Title: The Green Beret Survival Guide – For the Apocalypse, Zombies, and More
Author: Bob Mayer
Publisher: Cool Gus Publishing
In Bob Mayer’s book, The Green Beret Survival Guide – For the Apocalypse, Zombies and More, the seasoned military soldier and author states, “This book’s first focus is how to prepare to survive and deal with accidents and emergencies. Preparation is half the battle and the easiest to do, yet most people ignore it.”
This two hundred and seventy-six page paperback book is written by a West Point graduate, former Special Forces Green Beret who also has authored over fifty books. With very minor profanity entwined with vampire and zombie light-heartedness, the crux of the book is how to realistically live through a catastrophic disaster, either man-made or natural. It is mainly targeted to those who want to hone in and improve their own survival skills and altered environment and what to do during specific emergencies and accidents.
Covering fifteen chapters with topics such as physical fitness to what to put in the Grab & Go bags for house, car, work and a hide site or how to handle the total collapse of civilization, the book also includes a twenty-four page appendix, mainly of websites and online QR codes to access (even though you may not have means to do so when a disaster hits) along with promotions of his second book in the series and other books he has written. With typographical errors, there is no index to quickly look up information. The writer mentions a myriad of movies and books with end-of-world scenarios and what he believes is realistic or inaccurate in each.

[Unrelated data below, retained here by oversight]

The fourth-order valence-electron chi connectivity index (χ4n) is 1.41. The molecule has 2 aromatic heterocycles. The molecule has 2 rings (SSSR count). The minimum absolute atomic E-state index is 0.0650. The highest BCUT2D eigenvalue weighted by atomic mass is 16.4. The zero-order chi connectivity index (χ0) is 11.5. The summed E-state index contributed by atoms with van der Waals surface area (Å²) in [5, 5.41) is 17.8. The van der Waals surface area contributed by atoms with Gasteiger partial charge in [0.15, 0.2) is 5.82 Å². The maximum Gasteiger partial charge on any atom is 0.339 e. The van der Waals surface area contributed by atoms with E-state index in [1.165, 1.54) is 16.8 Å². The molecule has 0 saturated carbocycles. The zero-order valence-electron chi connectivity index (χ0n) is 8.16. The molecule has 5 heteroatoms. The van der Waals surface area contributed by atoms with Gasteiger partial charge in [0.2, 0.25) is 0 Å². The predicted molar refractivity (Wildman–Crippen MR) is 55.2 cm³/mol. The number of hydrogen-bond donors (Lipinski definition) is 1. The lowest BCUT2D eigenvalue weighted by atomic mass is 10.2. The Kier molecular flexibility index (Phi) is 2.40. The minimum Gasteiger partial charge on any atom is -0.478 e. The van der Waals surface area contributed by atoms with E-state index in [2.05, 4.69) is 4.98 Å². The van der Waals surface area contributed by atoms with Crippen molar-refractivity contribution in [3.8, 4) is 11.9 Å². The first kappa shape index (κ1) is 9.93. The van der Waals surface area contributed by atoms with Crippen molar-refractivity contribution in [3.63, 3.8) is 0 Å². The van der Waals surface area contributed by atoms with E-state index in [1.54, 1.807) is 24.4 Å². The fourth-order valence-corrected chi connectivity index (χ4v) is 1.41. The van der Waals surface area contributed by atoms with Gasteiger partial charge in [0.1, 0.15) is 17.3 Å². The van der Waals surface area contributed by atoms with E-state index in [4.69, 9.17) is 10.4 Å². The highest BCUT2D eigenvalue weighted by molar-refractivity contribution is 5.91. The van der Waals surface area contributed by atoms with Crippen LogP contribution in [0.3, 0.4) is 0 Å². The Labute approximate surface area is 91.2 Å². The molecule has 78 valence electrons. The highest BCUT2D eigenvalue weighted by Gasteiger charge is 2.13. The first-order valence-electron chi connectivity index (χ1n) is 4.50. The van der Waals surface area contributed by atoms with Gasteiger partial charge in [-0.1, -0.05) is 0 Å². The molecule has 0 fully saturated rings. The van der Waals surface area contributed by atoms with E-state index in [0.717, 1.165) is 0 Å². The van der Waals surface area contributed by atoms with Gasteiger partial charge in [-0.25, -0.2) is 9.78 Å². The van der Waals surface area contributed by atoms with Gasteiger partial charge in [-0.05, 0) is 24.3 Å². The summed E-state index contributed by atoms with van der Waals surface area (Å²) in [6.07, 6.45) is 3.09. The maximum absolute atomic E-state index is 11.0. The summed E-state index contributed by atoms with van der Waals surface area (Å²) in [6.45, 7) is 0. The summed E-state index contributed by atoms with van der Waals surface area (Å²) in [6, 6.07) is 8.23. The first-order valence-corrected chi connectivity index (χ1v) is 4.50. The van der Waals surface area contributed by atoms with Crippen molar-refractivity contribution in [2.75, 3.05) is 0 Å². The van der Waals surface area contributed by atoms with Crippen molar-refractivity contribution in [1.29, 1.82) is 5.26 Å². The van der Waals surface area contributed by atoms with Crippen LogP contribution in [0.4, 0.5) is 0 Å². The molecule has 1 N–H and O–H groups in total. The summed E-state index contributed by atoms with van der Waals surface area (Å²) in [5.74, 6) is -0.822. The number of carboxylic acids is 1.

Due to Mayer’s background of being with the famed Tenth Special Forces, the book is geared especially to establishing a strong, reliable, highly-qualified team of family, neighbors or friends that will work in conjunction with you during a catastrophe. He promotes team-building, mentions the hierarchy of need, five fundamentals of survival, explains and applies military codes such as IRP, LRP, ERP and SOP often, in addition to including and commenting on sections of the U.S. Army Survival Handbook.
One can learn not only how to navigate using a topographical map, filter and purify water, deal with a spider bite, or have at least a thousand dollars cash on hand, but also what clothes work best and where to have hide sites (including the recommendation to cut a park or logging road’s gate locks and put on your own). Try to stab zombies in the leg to outrun them, look back as you go up a mountain for retreating, and it is best to wear a wool cap and wool socks when bugging out in the cold climate.
With seventy percent of people impaired during a crisis, the number one determination becomes to survive. After reading this book, you may want to have Bob Mayer as your neighbor before the next disaster strikes, try to qualify to be on his survival-prepared A-Team or get his next in the series Sustainment book.